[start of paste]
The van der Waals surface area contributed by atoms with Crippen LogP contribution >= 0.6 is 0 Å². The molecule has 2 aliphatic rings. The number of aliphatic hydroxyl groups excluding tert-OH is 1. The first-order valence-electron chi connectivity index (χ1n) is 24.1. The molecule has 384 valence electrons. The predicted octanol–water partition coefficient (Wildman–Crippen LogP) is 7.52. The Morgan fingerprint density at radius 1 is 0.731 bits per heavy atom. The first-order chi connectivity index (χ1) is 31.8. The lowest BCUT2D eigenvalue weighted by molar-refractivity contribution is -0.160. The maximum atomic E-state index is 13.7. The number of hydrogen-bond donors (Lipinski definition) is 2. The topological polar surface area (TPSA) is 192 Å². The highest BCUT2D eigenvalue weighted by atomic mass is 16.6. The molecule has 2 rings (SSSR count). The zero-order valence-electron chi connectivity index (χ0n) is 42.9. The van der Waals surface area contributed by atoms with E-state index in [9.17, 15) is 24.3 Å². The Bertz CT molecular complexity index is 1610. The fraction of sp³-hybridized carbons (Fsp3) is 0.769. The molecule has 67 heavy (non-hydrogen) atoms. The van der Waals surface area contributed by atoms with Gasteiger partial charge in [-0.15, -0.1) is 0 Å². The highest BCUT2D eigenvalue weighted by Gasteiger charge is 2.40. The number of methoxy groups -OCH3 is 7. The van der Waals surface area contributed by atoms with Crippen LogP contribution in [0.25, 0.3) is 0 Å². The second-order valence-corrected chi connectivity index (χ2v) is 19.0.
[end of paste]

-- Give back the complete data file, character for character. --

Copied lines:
The van der Waals surface area contributed by atoms with Crippen LogP contribution >= 0.6 is 0 Å². The molecule has 2 aliphatic rings. The number of aliphatic hydroxyl groups excluding tert-OH is 1. The first-order valence-electron chi connectivity index (χ1n) is 24.1. The molecule has 384 valence electrons. The predicted octanol–water partition coefficient (Wildman–Crippen LogP) is 7.52. The Morgan fingerprint density at radius 1 is 0.731 bits per heavy atom. The first-order chi connectivity index (χ1) is 31.8. The lowest BCUT2D eigenvalue weighted by molar-refractivity contribution is -0.160. The maximum atomic E-state index is 13.7. The number of hydrogen-bond donors (Lipinski definition) is 2. The topological polar surface area (TPSA) is 192 Å². The highest BCUT2D eigenvalue weighted by atomic mass is 16.6. The molecule has 2 rings (SSSR count). The zero-order valence-electron chi connectivity index (χ0n) is 42.9. The van der Waals surface area contributed by atoms with E-state index in [9.17, 15) is 24.3 Å². The Bertz CT molecular complexity index is 1610. The fraction of sp³-hybridized carbons (Fsp3) is 0.769. The molecule has 67 heavy (non-hydrogen) atoms. The van der Waals surface area contributed by atoms with Gasteiger partial charge in [-0.15, -0.1) is 0 Å². The highest BCUT2D eigenvalue weighted by Gasteiger charge is 2.40. The number of methoxy groups -OCH3 is 7. The van der Waals surface area contributed by atoms with Crippen LogP contribution in [0.25, 0.3) is 0 Å². The second-order valence-corrected chi connectivity index (χ2v) is 19.0.